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Does Bollywood fear its own Harvey Weinstein? Industry reacts to Maneka Gandhi’s letter

In the wake of the spiralling scandal of sexual predators in Hollywood, Union minister Maneka Gandhi has asked Bollywood to abide by the law on sexual harassment. But why only us, ask those who got the letter.

Union Minister for Women and Child Development Maneka Gandhi has sent letters to 24 leading production houses of Bollywood, reminding them of the Sexual Harassment of Women at Work act. After the Harvey Weinstein case — and other sexual predators exposed afterwards — taking Hollywood by storm, it seems that Bollywood is on the government’s radar now.

In the notice, sent to producers such as Aditya Chopra, Karan Johar, Ekta Kapoor and other big names, the minister has written: “The aim of this law is to ensure that no woman is sexually harassed at her workplace. This is to be followed in letter and spirit by all organisations in the country and I expect you to personally lead these efforts with sincerity and commitment, in accordance with all the applicable laws.”

Recently, actors such as Swara Bhaskar and Tisca Chopra have shared ugly incidents of harassment and casting couch, as experienced by them.

“During a 56-day outdoor shoot at a remote location, when I was still fairly new [in Bollywood], the director harassed me with texts and dinner invites. He stalked me during the day and called me through the night. I was asked to go to his hotel room on the pretext of discussing a scene and would find him drinking. During the first week itself, he started talking about love and sex, and one night, he arrived in my room, drunk and asking to be hugged. It was scary,” Swara had recalled in an interview.

Tisca had earlier said, in a humorous manner, how a veteran filmmaker asked her to come to his room at night, apparently to read a script. Once she got there, she found him wearing a tight satin lungi. But according to how Tisca described it, she already had made a tactful plan to extricate herself — and that plan worked. Good presence of mind there, but the actor’s more recent attempts to blame women for sexual harassment didn’t go down so well with the public.

In an article, Tisca wrote: “I’m going to be very categorical when I say that women are just as much to blame, because they put themselves in those vulnerable positions. Why do these women go to hotel rooms? Do they not fear for their personal safety? Have they not heard of people’s reputations, and why do they engage with those men?” The write-up, as expected, got furious reactions.

Actor Richa Chadha feels that the minister’s letter and similar actions would serve as a warning to the culprits. “There is already a ruling that a Vishakha Committee (for investigating sexual harassment allegations) has to be in place in all organisations. With more awareness and discussion, perpetrators will become wary,” she says.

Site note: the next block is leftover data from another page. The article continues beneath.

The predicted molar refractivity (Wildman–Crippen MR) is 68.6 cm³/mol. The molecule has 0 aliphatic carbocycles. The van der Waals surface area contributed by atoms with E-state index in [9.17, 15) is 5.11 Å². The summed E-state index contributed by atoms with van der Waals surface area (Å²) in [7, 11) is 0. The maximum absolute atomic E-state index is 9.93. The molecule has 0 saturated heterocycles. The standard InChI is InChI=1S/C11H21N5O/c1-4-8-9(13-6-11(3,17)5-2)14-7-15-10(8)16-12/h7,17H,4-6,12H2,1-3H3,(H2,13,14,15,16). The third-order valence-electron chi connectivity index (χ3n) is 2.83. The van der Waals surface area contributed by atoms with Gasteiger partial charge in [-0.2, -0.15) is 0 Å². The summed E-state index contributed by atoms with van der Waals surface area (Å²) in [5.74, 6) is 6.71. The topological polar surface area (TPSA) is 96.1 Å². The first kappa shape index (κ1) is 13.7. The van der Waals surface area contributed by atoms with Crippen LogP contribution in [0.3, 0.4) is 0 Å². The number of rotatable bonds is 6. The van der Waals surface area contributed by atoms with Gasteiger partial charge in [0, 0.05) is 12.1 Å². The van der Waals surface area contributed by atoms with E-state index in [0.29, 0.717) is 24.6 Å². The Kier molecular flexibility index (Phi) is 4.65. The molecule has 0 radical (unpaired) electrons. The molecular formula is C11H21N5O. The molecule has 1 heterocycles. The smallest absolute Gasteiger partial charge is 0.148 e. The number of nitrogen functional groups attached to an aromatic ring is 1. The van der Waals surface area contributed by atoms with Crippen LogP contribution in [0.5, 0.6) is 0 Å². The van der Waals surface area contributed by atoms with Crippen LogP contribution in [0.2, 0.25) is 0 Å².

However, producer Pritish Nandy, who confirmed receiving the letter from the minister’s office, raised the question why companies in Bollywood have got the letter, seeing that sexual harassment is everywhere. “I certainly think that sexual harassment exists in other industries and it exists in Bollywood as well. However, I don’t understand why the entertainment industry is picked separately,” says Nandy. “We’ll definitely abide by the law. I’ve never had any sexual harassment complaint in my company in the past 10 years, and I hope that continues. We have a proper committee to handle such a scenario in our company.”

Others have even stronger views on Maneka Gandhi’s letter. Ashoke Pandit, vice-president of the Indian Motion Picture Producers’ Association (IMPPA), believes that this letter was uncalled for. He says, “We don’t need a reminder. It is the basic duty of every person to make sure that every woman and every child is protected. This is quite funny and looks like a mockery. Has the minister sent such advisories to the soap or textile industry as well? Because sexual harassment exists everywhere. The maximum number of women are working in our industry, be it in front of the camera or behind it. And as the vice-president of IMPAA, I do not agree with this action (of sending a letter).”

Then again, actor Sushant Singh, general secretary of the Cine And TV Artists Association (CINTAA), thinks that sending the letter is a good step even if people are already willing to respect the law. He says that as an artists’ union, this organisation always does whatever is best for its members, adding, “I think [the letter] is a very welcome step and all production houses should start talking about this topic. Education needs to be imparted. As CINTAA, our first advice to any member who has gone through this, is to go to the police. We provide all the legal help that we can to pursue the matter. We don’t make it our jurisdiction to interfere in such a matter because it’s a legal thing. Legal action should be taken.”

We tried to contact the ministry for a comment, but our attempt was not met with a response.

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